Deputies kill Georgia man as he attacks courthouse

CUMMING, Ga. — Authorities killed a man Fridaywhom they say shot a sheriff's deputy in the leg outside the Forsyth County Courthouse.

The man, gun trader Dennis Ronald Marx, 48, drove up on the sidewalk in front of the courthouse at about 10 a.m. ET, threw spike strips and explosives out his car window to keep officers from reaching him then began shooting through the windshield of his SUV with an assault rifle, Forsyth County Sheriff Duane Piper said. Deputies returned fire, shooting Marx multiple times.

It was unclear whether the deputy who first encountered Marx killed the suspect.

"When the deputy engaged him outside, it saved lives," Piper said. "The entire situation was solved by that deputy's actions."

Authorities later identified the officer as James Rush, 46, of Cumming. He's been a Forsyth County deputy since February 1990 and is expected to make a full recovery.

Officials say Marx had planned the attack for a long time. He was carrying grenades, homemade explosive devices, water, zip ties and several magazines of ammunition and had rigged his body with explosives.

Court records show that Marx filed a federal civil rights lawsuit against the sheriff's department in 2013.

More than a year ago, Marx was arrested on charges of possession of marijuana with intent to distribute and firearm possession by a convicted felon, said his lawyer, Ann Shafer

He was scheduled to appear in court Friday morning to enter a plea but did not show up.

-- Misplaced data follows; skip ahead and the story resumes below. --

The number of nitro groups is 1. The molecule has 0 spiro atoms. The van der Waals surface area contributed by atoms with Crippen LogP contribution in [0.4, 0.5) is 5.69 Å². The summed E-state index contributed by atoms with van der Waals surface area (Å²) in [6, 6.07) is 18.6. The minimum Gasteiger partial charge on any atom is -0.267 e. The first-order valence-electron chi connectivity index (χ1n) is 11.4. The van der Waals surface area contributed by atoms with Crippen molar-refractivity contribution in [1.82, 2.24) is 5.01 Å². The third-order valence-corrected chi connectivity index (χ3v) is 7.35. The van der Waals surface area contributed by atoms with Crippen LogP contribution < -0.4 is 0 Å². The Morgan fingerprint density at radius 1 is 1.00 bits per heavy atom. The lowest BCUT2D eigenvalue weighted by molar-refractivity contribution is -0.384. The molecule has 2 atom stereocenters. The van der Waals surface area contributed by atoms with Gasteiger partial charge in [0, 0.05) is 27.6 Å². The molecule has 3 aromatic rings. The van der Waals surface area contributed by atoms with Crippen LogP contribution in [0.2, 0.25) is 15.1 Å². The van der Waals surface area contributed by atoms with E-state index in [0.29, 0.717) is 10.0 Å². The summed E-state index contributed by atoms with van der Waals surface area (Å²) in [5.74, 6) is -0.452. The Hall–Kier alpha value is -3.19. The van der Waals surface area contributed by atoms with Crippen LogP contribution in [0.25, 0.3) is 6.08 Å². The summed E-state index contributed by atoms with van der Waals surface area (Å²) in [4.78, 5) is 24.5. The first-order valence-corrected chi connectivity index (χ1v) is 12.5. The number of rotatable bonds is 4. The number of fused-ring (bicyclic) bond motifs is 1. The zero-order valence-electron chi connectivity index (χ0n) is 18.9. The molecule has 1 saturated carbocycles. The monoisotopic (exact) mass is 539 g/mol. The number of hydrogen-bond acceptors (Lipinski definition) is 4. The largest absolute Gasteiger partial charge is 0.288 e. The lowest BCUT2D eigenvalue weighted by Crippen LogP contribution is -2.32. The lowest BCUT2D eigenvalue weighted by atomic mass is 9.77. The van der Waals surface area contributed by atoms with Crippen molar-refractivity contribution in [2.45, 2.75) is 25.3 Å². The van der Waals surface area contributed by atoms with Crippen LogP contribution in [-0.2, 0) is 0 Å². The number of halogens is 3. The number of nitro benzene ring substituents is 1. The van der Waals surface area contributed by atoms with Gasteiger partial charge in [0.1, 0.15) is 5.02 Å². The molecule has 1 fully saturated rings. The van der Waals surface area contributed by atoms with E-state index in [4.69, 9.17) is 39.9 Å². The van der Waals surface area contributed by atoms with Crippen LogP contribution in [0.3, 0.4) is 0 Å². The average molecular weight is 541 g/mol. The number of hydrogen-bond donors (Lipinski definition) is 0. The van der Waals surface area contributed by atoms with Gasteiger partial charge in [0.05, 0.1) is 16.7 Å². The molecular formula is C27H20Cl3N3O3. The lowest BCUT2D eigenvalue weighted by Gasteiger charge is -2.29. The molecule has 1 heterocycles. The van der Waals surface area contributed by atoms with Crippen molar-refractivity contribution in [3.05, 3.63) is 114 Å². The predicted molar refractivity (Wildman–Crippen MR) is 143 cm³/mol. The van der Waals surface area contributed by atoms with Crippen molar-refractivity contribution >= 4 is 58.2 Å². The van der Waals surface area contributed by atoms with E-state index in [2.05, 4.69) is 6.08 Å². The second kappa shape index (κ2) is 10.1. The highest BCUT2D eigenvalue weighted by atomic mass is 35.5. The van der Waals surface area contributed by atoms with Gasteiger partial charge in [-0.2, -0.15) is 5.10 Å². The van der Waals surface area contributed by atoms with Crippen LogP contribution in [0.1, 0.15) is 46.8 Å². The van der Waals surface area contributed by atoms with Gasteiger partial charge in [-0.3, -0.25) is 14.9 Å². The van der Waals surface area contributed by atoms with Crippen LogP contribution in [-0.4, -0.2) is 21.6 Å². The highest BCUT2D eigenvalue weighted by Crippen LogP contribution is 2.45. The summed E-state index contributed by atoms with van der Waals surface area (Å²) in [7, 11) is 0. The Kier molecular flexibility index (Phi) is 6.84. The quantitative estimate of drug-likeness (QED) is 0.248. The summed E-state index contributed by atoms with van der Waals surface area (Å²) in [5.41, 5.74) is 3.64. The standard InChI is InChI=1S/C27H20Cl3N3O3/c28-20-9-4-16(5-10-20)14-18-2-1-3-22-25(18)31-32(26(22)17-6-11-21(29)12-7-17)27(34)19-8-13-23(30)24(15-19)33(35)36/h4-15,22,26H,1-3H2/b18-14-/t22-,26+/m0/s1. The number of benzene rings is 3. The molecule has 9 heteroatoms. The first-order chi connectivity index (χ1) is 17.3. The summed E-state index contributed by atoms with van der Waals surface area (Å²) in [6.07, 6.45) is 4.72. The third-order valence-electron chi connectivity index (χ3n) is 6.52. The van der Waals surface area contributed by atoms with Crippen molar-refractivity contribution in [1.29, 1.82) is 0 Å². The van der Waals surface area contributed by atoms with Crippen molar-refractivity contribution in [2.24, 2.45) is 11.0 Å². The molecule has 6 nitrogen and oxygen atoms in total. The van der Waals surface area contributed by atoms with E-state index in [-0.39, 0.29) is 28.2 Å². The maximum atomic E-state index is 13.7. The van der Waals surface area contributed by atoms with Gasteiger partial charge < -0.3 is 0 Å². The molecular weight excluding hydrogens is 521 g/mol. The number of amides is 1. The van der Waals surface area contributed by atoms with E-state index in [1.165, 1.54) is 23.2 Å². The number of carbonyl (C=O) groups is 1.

Shafer said she waited for her client, whom she described as slightly unstable at times, for about 40 minutes then left the courthouse about 40 miles northeast of Atlanta. As she walked out, she heard gunshots and wondered whether Marx was responsible.

"I find people remarkable in their reactions to the legal business," Shafer said. "I feel very lucky that I walked out the back of the courthouse instead of the front."

Marx had made veiled threats against her and his other lawyers in the past, she said.

"We lawyers take our chances in representing people who are not always the most stable on the face of the earth," Shafer said.

In Marx's federal complaint against the Forsyth County Sheriff's Department, he accused deputies of using excessive force and making illegal searches. He claimed that officers hit him when he was standing with his hands up, used chemical agents to make him believe an explosion or fire had occurred and used an extra set of handcuffs that cut off circulation to his hands.

A lawyer representing the sheriff's department in the case was not immediately available.

About two hours after the attack, the area around the Forsyth County Courthouse was secured, Piper said.

Officers are searching Marx's home in Cumming, which has about 5,500 residents, and are worried that it might be booby trapped. He apparently had not been living at his house for the past 10 days.


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